On Wednesday, I left the United States because of immigration fears. Here is the story of what happened.

Saturday: Vegas.

Voting Voter registration at a public library with the Nevada State Democrats

We start in the Southwest field office of the Nevada State Democrats, where I had been volunteering under community organizers who work 13-hour days knocking doors and registering voters in hundred-degree heat. I had just finished my Saturday shift and lazily slumped myself shotgun inside Jerry’s silver four-door sedan. We’re about to make the thirty-minute drive back to our host family. I’m preparing myself for our usual conversation. Maybe we’ll talk about someone who screamed at us in the shopping mall today when asked to register to vote. Maybe we’ll talk about long-term aspirations and how campaign fieldwork fits into his plans. Maybe we’ll wax on about our high school days.

No sooner has Jerry started the engine does my phone start buzzing in my pocket. I answer a video call from my mum. On the dinner table, bits and pieces of fruit and meat sit in a glass baking tray, leftovers of filling for Vietnamese summer rolls set to rest. Standing beside my mum, the smiling face of my dad. Behind him, my uncles and aunts, my cousins, and my grandparents are spread around the living room chatting. My mum takes me around the living room and I greet each one of my relatives. I’m still my grandpa and grandma’s “handsome Kewin”. The uncles and aunts are looking for advice for my cousins’ upcoming trip to the States. Everyone is talking about my new beard. Opinions are mixed.

When the phone makes it to my dad, he leaves to find a quiet room. This is the conversation I’d been dreading.

“Hsiao-Chih, you haven’t been answering my texts. I just want to know what you’ve done about your situation.”

So begins our conversation. If you’re on a student visa in the United States, you are allowed one year of employment in the United States after you graduate and three if you’re a STEM major. I had applied in March for this work authorization and as time flew by, I watched as my friends received their cards and jetted off to the next chapters of their lives, diploma-in-hand. My status on the immigration services website remained “in-progress”.

I waited in New York, a HackNY Fellow unable to work for the company of my dreams. By day, I read in Central Park and attempted to strum a guitar and hold a tune while other Fellows were working. My friend and I called this a life of ‘limbo’. This monotonous waiting continued until two weeks ago, when I received a letter from USCIS stating that they had cancelled my application because I had asked for it to be cancelled and that cancellations could not be appealed. I didn’t do any such thing and I remember receiving the letter and feeling like the sterile white walls of my NYU dorm would collapse in on top of me. I sat shaking in my chair uncontrollably for about an hour before realizing that I was in shock. I threw a blanket over myself and cried.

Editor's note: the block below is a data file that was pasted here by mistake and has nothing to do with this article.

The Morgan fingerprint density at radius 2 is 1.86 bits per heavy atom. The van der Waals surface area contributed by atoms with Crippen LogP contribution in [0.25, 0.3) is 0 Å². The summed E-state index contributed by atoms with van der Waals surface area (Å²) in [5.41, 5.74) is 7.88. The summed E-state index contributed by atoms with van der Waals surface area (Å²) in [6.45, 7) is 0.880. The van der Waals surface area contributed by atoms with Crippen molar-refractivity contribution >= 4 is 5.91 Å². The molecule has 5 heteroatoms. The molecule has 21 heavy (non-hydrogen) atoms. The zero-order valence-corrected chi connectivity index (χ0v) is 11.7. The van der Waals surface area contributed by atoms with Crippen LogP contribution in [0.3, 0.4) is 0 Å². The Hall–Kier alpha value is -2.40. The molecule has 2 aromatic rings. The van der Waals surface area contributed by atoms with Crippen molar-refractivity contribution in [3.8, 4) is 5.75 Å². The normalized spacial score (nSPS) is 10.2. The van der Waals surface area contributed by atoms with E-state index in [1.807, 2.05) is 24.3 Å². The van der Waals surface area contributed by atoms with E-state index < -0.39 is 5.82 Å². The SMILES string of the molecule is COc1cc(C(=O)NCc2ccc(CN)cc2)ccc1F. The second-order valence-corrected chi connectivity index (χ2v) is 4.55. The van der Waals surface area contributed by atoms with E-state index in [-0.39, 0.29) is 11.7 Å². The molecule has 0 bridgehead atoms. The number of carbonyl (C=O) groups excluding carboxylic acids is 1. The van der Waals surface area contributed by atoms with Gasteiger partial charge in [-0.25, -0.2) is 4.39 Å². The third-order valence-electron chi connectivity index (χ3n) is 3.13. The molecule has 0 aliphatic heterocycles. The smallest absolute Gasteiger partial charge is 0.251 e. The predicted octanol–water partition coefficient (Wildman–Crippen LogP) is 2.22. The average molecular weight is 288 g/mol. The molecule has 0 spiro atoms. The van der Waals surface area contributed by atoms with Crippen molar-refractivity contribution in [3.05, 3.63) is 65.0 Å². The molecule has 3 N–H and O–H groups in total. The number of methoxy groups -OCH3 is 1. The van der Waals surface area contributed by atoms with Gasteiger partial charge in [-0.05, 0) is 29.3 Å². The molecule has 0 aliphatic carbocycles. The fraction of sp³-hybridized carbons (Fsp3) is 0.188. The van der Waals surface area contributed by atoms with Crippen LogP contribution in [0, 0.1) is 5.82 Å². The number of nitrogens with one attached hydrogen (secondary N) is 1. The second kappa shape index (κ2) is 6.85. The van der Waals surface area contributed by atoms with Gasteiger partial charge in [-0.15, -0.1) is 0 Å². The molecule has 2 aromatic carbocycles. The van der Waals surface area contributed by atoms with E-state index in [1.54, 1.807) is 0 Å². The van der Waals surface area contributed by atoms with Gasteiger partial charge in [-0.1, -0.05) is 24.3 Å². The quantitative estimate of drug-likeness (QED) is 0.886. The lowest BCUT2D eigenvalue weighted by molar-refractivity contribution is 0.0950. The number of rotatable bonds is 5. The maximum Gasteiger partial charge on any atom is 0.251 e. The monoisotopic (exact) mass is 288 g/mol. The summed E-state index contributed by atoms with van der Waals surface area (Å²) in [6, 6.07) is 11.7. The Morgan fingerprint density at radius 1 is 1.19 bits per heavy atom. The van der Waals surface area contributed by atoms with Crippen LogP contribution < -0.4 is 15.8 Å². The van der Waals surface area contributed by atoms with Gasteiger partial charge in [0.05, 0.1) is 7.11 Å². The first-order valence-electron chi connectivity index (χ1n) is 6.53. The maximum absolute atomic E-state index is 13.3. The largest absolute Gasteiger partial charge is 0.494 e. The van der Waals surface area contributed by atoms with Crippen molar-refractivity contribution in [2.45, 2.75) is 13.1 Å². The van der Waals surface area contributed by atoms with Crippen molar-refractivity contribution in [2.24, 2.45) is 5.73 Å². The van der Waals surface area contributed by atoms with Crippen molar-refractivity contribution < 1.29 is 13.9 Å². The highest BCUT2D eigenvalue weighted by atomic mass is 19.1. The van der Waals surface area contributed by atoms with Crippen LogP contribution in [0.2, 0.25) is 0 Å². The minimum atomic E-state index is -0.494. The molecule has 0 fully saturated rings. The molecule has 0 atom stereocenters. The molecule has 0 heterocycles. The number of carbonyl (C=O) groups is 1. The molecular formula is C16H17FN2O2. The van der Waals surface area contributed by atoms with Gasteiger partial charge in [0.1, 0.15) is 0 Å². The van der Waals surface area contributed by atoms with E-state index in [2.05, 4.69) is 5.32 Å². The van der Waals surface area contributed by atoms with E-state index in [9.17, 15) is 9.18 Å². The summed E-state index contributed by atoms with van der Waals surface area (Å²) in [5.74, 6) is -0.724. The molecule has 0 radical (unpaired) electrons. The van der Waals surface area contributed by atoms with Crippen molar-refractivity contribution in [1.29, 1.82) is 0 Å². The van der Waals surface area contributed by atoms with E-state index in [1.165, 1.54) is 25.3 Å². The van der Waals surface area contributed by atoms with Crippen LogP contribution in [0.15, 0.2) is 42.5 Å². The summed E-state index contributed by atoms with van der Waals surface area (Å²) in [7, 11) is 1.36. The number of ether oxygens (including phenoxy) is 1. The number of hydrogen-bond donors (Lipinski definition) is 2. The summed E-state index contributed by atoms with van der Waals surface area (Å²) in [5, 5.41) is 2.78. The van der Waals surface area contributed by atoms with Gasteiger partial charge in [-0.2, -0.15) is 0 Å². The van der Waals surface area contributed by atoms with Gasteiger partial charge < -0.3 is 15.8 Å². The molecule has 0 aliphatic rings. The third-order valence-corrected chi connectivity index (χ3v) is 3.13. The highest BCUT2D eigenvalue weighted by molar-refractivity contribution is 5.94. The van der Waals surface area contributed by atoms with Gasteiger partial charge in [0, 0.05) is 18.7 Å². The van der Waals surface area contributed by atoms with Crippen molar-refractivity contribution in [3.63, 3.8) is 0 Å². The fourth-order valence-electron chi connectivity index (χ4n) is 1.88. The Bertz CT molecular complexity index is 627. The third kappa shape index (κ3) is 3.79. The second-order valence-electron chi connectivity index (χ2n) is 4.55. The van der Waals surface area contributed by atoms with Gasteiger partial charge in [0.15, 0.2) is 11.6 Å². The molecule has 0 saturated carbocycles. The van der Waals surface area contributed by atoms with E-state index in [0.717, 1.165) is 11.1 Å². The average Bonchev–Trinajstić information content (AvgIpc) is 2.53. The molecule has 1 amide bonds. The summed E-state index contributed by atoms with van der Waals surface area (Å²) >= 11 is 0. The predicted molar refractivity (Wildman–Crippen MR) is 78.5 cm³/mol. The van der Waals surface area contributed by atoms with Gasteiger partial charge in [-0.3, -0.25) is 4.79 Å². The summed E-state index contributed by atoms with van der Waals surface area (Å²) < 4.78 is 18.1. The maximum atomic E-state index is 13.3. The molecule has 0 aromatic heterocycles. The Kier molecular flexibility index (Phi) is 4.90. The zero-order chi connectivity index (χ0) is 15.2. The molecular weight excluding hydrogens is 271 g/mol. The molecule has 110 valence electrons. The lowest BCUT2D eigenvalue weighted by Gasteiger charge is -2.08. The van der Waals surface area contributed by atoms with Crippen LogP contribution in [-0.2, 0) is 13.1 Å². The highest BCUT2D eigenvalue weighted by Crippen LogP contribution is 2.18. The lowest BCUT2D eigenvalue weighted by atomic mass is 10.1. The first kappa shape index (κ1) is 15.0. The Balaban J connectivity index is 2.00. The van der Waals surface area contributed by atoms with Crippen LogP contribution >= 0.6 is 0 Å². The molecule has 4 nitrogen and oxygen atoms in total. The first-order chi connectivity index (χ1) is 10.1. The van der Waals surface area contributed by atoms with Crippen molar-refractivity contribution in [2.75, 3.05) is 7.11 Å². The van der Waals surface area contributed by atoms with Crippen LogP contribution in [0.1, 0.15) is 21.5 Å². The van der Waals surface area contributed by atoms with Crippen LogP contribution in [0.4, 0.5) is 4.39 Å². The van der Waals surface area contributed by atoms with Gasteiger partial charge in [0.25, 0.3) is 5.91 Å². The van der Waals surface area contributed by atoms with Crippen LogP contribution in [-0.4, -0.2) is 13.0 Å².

I filed an appeal with USCIS, who then told me it would take another 60 days to inquire whether my cancellation was a mistake. I knew that USCIS was responding slower to cases as a result of attitude changes coming from the current presidency’s attitude toward immigration (1). At that point, Jerry had reached out, asking if I wanted to come out to Nevada and volunteer for the Democrats as they work to flip the Senate in a crucial swing-state. Feeling the putrid breath of USCIS down my neck and knowing that I could make a difference to systems that were hurting me, and millions of other folks in this country, I flew out. That was how I ended up in a mall parking lot with the Nevada sun beating down on me by day asking folks to register to vote when I couldn’t. That was how I ended up on the door step of cookie-cutter suburban houses telling people about the voting rights platform of the Nevada State Democrats.

We’re speeding back towards our host family on the interstate now. I had expected my call with my dad to be a stilted, open-and-shut affair. Baba, I know what I’m doing. Yes, I’m talking to lawyers, ba. I’m doing everything I can, ba. No, my visa doesn’t expire for another year. There’s nothing you need to–